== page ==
The vast majority of businesses are not publicly traded entities. They are small businesses made up a limited number of “owners.” And unfortunately, many such ventures end in a “divorce.” But what happens when this happens?
What Goes Into Resolving a Business Divorce?
There are three critical things to consider: first, the rules; second, what happens; and third, who gets what.
First, the process will likely be determined by the corporate structure and its internal operating document(s). If the entity is a corporation, the bylaws should address how one shareholder can dispose of their shares – can they be sold to a third-party, do the other shareholders have rights of first refusal, or perhaps the bylaws contain an internal dispute resolution mechanism. An LLC should have an operating agreement that serves a similar purpose as corporate bylaws.
For example, a common tool in closely held businesses is a “sword/shield” provision. As when we were kids, one person gets to break the candy bar in two, but the other gets to pick their piece; this incentivizes the first party to be fair. These provisions however can be complicated and there may be some game theory involved that will allow one side to reap a major advantage.
Second, it is possible that the parties may need to either litigate or arbitrate their dispute. A business divorce is often about more than the value of the business because one side feels that the other side acted improperly. Such conduct could diminish the value of the other’s interest while inflating the value of the actor. There can be a wide-range of potential claims, each with their own elements and issues. For example, was there a breach of contract or did one party breach a duty to the others?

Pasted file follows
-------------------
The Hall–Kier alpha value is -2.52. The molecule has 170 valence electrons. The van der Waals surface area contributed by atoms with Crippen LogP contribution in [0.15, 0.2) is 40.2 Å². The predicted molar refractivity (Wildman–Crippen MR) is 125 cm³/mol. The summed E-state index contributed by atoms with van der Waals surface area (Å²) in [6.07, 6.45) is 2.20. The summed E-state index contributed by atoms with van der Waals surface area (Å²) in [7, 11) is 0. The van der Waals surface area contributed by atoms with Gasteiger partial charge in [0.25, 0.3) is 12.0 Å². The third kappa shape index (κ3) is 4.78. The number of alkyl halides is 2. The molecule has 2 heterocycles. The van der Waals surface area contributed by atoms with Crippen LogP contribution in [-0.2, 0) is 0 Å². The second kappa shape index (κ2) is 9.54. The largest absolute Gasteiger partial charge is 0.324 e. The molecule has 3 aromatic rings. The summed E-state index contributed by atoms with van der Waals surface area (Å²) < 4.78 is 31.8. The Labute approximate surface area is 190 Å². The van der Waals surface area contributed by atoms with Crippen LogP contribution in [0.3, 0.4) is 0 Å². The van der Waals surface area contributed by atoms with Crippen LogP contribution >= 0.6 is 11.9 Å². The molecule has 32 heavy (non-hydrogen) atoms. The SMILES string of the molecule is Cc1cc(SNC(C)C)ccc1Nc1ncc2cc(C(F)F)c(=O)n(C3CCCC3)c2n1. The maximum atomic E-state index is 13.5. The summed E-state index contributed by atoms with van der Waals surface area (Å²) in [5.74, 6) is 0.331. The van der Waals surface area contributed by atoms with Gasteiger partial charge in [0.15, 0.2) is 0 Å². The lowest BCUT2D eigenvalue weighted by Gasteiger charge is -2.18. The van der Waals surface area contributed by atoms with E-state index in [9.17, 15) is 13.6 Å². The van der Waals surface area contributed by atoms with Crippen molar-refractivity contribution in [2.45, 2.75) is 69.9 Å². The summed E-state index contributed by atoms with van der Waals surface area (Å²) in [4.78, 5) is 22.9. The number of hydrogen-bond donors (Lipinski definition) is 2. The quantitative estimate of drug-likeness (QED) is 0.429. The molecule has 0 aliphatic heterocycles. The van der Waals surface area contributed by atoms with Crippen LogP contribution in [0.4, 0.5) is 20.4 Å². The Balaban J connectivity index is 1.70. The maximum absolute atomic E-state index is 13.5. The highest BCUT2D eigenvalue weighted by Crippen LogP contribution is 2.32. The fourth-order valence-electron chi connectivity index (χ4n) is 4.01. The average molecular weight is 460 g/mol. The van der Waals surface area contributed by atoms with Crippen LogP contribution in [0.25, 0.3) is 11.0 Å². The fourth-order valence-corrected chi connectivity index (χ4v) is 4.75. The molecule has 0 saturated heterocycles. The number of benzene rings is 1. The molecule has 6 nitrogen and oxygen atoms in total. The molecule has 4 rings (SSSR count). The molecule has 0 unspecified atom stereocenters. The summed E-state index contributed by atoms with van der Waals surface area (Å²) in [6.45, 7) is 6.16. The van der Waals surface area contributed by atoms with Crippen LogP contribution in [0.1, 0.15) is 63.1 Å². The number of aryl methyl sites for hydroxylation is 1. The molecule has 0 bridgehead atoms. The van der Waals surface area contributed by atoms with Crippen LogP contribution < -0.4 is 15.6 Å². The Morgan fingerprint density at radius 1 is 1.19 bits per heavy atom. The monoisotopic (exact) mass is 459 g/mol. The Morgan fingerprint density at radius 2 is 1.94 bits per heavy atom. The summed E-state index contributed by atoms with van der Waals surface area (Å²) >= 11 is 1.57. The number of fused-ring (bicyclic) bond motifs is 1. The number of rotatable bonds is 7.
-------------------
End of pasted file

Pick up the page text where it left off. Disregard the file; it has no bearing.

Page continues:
Third, even when the underlying dispute can be resolved, the one thing that often causes further concern is how to value the parties’ respective interests. There is no exact way to do this: beauty is often in the eye of the beholder. And unlike publicly traded companies, there is not a defined market that can set value. How the interest is valued can vary based on the industry and other distinct factors and hiring an appropriate valuation expert can be critical.
Further, if the interest is a minority interest (less than 50%), the owner may not be able to actively participate in the management or control of the company. Therefore, a minority interest may be seen as less valuable and subject to a “discount” – a 20% interest in a company worth $10,000,000 may be worth less than its $2,000,000 prorated value.
Although a business “divorce” may seem simple, this is not always the case.
If you have further interest in these topics, please feel free to join Aaron when he is a featured presenter for Lorman’s Continuing Legal Education webinar, Navigating the Complexities of Litigating Jointly Held Business Disputes, scheduled for January 17, 2017, from 1:00 pm to 2:30 pm. Click here, for more information about the presentation. If you would like to participate in our Friendship discount, you will find a code at the link above, or if you have questions regarding this or our other webinars and presentations, please contact Melanie Yonks at firstname.lastname@example.org for more information.